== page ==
Saturday, December 15, 2012

Something Old, Something New

     Want to know a secret? I'm kind of old. I'm old enough to clearly remember the day in 1981 when John Hinckley Jr. attempted to assassinate President Ronald Reagan. I was in elementary school and my classmates and I were shocked and scared. How could anyone hurt the president? To a bunch of 8 year-olds, whoever was our president seemed like an untouchable, invincible super-being. Not knowing what else to do, may classmates spent our entire recess outside near the flagpole with our hands over our hearts, repeating the Pledge of Allegience over and over until it was time to go back in.
     I also remember a tragedy that happened three years later in 1984 at a McDonald's in San Ysidro, CA. A man armed to the teeth with firearms walked into the restaurant and massacred over 20 people. I read and reread an article about the event in a magazine that had bordered each page of text with pictures of each victim (many of whom were children) during happier times. I was in the sixth grade.
     Then came Luby's in Killeen, TX. Kip Kinkle in Oregon. Two kids taking shots at their school in Arizona. COLUMBINE. Trolley Square Mall in Salt Lake City, Utah. VIRGINIA TECH. A movie theater in Aurora Colorado. A shopping mall in Portland, Oregon.
     And that's not all of them. Not even close. Either the events have become increasingly more commonplace, or revolutions in media technology just make it seem that way.

What do all of the violent events that I have just listed have in common?

    First off, each one was perpetrated in the United States of America by disturbed individuals with easy access to firearms. This blog post isn't about guns. If you want to read about the availability of guns in the U.S., there is already a shit-ton of information and opinions about that on the internet. This post also isn't about the state of our nation's mental health care system. Again, if you're looking for that kind of thing just hit up Google.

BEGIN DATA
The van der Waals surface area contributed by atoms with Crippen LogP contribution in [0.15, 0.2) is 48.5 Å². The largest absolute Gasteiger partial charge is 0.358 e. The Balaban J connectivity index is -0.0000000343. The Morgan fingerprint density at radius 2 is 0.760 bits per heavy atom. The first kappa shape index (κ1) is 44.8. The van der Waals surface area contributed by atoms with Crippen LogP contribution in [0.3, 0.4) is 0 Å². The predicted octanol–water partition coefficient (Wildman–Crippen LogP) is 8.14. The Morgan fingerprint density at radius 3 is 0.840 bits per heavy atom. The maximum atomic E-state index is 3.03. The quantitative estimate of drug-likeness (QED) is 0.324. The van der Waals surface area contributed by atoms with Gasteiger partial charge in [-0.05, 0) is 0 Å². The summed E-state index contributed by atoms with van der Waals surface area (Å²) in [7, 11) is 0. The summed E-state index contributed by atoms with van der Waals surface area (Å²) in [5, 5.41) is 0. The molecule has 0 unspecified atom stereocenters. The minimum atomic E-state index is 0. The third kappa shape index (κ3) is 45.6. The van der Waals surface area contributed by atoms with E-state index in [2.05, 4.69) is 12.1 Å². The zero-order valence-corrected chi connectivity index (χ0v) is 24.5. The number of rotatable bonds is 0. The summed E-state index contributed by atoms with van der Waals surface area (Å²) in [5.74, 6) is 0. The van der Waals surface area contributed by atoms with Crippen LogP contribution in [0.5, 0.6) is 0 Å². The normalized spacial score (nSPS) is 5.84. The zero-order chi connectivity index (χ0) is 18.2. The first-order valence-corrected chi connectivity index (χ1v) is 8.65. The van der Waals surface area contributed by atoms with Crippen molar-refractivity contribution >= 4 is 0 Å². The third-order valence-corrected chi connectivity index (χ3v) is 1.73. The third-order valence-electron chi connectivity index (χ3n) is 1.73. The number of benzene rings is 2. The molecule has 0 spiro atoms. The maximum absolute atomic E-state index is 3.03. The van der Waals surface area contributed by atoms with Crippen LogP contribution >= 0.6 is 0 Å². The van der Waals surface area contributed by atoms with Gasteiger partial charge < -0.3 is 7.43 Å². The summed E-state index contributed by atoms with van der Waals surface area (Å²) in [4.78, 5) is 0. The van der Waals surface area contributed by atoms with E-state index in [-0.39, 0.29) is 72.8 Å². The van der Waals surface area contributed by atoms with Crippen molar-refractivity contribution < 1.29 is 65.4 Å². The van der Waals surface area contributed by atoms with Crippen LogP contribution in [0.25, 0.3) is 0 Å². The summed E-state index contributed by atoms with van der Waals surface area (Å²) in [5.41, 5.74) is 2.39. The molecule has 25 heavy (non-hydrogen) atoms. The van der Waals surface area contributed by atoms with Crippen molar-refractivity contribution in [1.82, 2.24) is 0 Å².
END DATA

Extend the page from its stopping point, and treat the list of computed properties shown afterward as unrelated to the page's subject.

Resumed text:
The second common thread is that each of these events were reported by the media on a national scale. The reasons that they garnered national (and often international) attention vary: body count, scene of the crime, age of the victims, age of the shooter(s), etc.....But this blog post isn't about how the media exploits and milks tragedies for ratings or how the immediacy of the internet often results in the spread of misinformation during or immediately after an extreme act of mass violence occurs. No, this post isn't about that at all.

This post is about the third thing that each of these horrific acts have in common. It is a common link between each of them that only I know about...and is probably the only one it matters to....

When I heard about Reagan, San Ysidro, Columbine and all of the rest that I listed and the many, many others that got lost in the din I DID NOT CRY. I reacted to each of them with shock, disbelief, anger, sympathy and dozens of other emotions...but I never had never shed a tear over the horrible and awful violence that one or two people could inflict on an unsuspecting crowd of victims.

   Yesterday, that changed. When news of the mass shooting and resulting deaths at Sandy Hook Elementary in CT came over the radio, my face got hot and my eyes started to water. I was at work and asked my manager to look up the news on his phone because I was certain that I couldn't have heard it correctly. I'd heard it right. I couldn't stop the tears when they started as I was reading an early report about the deaths of adults and children at the school. I couldn't stop them for the rest of my shift, so I just kept working through them. And then I sobbed off and on throughout the day.